When 'lover of my soul' language goes too far.
December 6, 2006
God loved the world with an extravagant tenderness. He spun into our genes a strand of divine DNA. Imago dei, this God with usit's an astonishing intimacy.
The Bible shows it from various angles: God is a hen, and we are the chicks. God is a Shepherd, and we are the straying sheep. God is a Bridegroom, and we, his church, are the bride.
We can see God draw near, and it is dizzying.
But does all this closeness mean that Jesus is the personal boyfriend of Christian women? That God is my fiancé? That the First and the Last is my husband? That he and I are dating?
So it appears to some.
In a popular book, I learn of women who set up date nights with Jesus. Christie enjoys her Friday nights by going to Barnes & Noble "to drink coffee with the Lord and to read whatever book from the Christian living section he guides me to" or by cooking a wonderful meal and setting the table for two, then "talking to God as if he is actually sitting there at my table with me, because I know that he is."
The author of this book calls women to "prayer, praise, and pampering" retreats: "Although God certainly loves us even with unshaven legs, no makeup, and a bed-head hairdo, he also deserves to occasionally have his princess sit at his feet while she is looking and feeling her best." She casts these retreats as exciting dates. "You are running away with your Lover, not confining yourself to a convent."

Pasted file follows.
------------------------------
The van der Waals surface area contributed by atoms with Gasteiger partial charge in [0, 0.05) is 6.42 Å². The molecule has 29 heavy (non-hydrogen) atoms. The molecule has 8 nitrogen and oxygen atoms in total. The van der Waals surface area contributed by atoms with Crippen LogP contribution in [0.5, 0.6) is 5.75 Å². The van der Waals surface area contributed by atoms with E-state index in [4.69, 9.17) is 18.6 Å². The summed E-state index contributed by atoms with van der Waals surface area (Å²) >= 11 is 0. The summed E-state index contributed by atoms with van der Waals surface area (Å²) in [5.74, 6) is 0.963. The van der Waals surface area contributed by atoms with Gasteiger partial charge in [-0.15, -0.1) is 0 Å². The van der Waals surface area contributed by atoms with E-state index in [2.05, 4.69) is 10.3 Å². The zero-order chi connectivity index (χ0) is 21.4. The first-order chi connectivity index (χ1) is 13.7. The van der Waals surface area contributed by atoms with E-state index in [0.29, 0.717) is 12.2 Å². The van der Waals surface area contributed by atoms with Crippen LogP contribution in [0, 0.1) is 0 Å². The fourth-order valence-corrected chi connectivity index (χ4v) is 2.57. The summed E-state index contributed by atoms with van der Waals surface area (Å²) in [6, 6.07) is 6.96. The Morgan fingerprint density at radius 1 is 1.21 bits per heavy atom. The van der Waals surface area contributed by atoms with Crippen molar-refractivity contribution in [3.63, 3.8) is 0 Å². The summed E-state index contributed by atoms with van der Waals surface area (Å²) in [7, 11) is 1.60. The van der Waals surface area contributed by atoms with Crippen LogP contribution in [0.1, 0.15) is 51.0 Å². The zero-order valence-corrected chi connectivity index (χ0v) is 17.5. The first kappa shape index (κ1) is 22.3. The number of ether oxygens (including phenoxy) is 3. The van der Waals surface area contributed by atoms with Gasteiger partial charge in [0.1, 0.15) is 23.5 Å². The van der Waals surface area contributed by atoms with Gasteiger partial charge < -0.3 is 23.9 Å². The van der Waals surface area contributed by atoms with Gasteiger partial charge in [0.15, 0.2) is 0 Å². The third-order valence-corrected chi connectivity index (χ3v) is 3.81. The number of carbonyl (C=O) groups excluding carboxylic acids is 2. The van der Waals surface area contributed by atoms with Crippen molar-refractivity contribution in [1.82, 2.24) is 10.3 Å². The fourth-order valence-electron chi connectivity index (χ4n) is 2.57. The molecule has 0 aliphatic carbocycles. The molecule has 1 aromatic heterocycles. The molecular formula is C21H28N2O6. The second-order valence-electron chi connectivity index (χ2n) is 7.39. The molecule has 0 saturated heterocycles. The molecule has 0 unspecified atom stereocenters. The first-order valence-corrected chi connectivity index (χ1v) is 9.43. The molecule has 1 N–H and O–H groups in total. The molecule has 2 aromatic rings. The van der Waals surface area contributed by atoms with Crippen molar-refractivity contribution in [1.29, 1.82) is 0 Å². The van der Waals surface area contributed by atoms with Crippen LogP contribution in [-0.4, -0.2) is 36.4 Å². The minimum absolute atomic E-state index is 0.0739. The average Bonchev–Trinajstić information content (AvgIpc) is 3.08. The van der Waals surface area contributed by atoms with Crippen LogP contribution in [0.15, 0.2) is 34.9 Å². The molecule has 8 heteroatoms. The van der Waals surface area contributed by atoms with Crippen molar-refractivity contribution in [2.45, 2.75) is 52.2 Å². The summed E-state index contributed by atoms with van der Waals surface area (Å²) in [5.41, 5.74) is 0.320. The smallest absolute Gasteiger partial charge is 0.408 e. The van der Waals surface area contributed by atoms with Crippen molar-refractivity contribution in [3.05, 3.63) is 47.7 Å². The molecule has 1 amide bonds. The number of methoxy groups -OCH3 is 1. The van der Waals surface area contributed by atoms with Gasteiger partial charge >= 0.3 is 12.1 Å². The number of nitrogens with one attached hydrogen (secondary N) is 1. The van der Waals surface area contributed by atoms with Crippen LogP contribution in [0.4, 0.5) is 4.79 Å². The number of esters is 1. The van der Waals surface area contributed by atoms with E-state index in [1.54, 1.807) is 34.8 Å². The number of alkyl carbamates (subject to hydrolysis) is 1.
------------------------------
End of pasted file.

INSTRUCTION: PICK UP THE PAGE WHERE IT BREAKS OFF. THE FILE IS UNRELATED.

In another book, the author assures her readers that "you are the one that overwhelms his heart with just 'one glance of your eyes,'" quoting from the Song of Solomon. "His gaze is fixed on you," she writes. "He is captivated by your beauty."
These teachings have spread into churches. My friend's mother took part in a "tea with the Lord," during ...
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